The sciatic nerve is the largest nerve structure in the body. This nerve is responsible for providing sensory and motor function for virtually the entire lower body region. The sciatic is also sometimes called the ischiatic nerve. The sciatic is actually 2 nerves, since it has both left and right branches serving each leg independently. Although this is a large and robust neurological structure, the sciatic also has the distinction of being the single most problematic nerve in the entire human body. Worse still, the various conditions which affect the sciatic can cause debilitating pain and neurological dysfunction which rarely responds well to even the most drastic treatments.
This essay details the anatomy of the sciatic structure, as well as provides some crucial details for anyone who has sciatica symptoms.
The sciatic is formed from nerve roots at 5 vertebral levels in the lower back, including L4, L5, S1, S2 and S3. Three of these nerve roots (L4, L5 and S1) are among the most commonly implicated in a variety of radiculopathy conditions due to the high incidence of degenerative disc disease, herniated discs and osteoarthritis at these same spinal levels.
The sciatic contains different types of nerve tissue, including fibers which manage motor function, as well as fibers which control sensory perception. The sciatic branches out to form a complicated peripheral nerve network which serves the neurological needs of the lower limbs.
Sciatica is the most common diagnosis associated with this much maligned nerve. Sciatica describes radiating pain, tingling, numbness or weakness in the lower back, buttocks and legs. It is perhaps the most common of all chronic back pain syndromes and also one of the hardest to cure.
Pseudosciatica is a diagnosis given to sciatica-like symptoms which are not caused by a spinal source. The most often diagnosed versions of this condition include sacroiliac joint pain and piriformis syndrome.
Unfortunately, one of the more common conditions affecting the sciatic is rarely correctly diagnosed. This condition is simple ischemia, which can enact debilitating symptoms through the process of oxygen deprivation. It is crucial to understand that all cells require oxygen to perform properly and nerve fibers are the most sensitive of all anatomical cells when it comes to the effects of ischemia. Even low levels of oxygen reduction can cause the nerve to lose its ability to effectively transmit accurate messages between the body and the brain.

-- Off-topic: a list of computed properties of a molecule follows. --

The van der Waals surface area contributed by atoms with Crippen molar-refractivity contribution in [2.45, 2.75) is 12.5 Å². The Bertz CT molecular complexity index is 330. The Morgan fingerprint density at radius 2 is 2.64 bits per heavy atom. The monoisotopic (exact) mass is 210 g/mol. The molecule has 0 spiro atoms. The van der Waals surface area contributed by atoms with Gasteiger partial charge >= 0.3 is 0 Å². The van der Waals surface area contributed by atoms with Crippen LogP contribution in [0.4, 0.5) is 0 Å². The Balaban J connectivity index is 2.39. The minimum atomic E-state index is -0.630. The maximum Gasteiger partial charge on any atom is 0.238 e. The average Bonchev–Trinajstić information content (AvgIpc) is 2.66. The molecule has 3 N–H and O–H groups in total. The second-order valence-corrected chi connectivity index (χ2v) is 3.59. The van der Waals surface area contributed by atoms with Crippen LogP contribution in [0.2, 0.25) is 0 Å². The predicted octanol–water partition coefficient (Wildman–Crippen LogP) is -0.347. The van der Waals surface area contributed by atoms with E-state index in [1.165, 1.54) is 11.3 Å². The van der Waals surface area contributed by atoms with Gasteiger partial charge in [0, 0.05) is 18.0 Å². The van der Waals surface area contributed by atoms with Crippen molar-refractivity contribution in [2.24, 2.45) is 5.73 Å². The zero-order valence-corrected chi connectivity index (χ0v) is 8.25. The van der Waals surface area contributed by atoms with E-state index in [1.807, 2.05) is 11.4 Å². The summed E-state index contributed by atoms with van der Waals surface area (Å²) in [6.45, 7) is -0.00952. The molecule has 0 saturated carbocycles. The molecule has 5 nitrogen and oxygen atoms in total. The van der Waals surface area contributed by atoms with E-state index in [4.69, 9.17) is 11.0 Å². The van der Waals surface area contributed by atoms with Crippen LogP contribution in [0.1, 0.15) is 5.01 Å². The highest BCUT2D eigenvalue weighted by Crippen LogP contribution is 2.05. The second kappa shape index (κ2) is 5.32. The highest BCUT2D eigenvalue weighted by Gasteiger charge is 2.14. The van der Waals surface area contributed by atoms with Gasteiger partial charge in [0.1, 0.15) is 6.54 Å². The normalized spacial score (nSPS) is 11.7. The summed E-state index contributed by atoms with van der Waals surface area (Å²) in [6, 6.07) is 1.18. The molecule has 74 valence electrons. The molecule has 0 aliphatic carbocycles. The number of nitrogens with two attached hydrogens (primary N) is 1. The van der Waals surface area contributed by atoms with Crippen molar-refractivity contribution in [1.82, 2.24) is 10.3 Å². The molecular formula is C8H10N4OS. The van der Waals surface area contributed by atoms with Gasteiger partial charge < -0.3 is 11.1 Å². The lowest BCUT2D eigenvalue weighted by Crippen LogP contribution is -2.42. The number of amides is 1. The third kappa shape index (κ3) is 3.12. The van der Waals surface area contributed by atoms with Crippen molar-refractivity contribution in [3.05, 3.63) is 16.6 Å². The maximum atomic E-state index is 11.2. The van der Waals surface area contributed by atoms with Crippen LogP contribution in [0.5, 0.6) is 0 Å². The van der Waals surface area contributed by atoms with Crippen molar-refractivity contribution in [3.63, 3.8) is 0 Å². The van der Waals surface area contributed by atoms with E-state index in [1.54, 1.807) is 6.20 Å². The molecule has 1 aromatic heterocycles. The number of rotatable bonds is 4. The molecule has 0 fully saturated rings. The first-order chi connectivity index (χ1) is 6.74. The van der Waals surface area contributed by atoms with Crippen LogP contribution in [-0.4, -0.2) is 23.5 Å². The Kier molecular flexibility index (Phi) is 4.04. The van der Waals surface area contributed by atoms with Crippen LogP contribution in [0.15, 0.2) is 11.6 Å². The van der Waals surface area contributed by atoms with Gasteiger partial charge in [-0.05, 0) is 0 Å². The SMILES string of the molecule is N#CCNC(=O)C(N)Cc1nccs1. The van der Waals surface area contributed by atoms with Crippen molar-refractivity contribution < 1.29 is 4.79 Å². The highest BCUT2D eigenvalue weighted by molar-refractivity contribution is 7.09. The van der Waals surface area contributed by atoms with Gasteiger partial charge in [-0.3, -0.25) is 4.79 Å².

Many people with sciatica write to me saying that their ischiatic nerve is being pinched by a herniated disc or bone spur. This is anatomically impossible, but is an understandable mistake, since most doctors never take the time to adequately explain what is actually occurring during the diagnostic process. Personally, I have had at least 2 chiropractors tell me that my herniated discs at L4/L5 and L5/S1 were compressing my sciatic. What these doctors mean is that one of the nerve roots which eventually grow together to form this largest of nerves is being impinged upon.
However, the reality of the situation rarely mirrors the diagnosis. Pinched nerves are diagnosed far more often than they truly occur and some are simply theorized scapegoats on which sciatica symptoms are blamed.
If you are having ongoing concerns involving this nerve, I recommend seeking evaluation by a trained spinal neurologist. Since these physicians are focused on the spinal nerve structures, they will be best able to accurately diagnose any problems affecting this largest of all bodily nerves.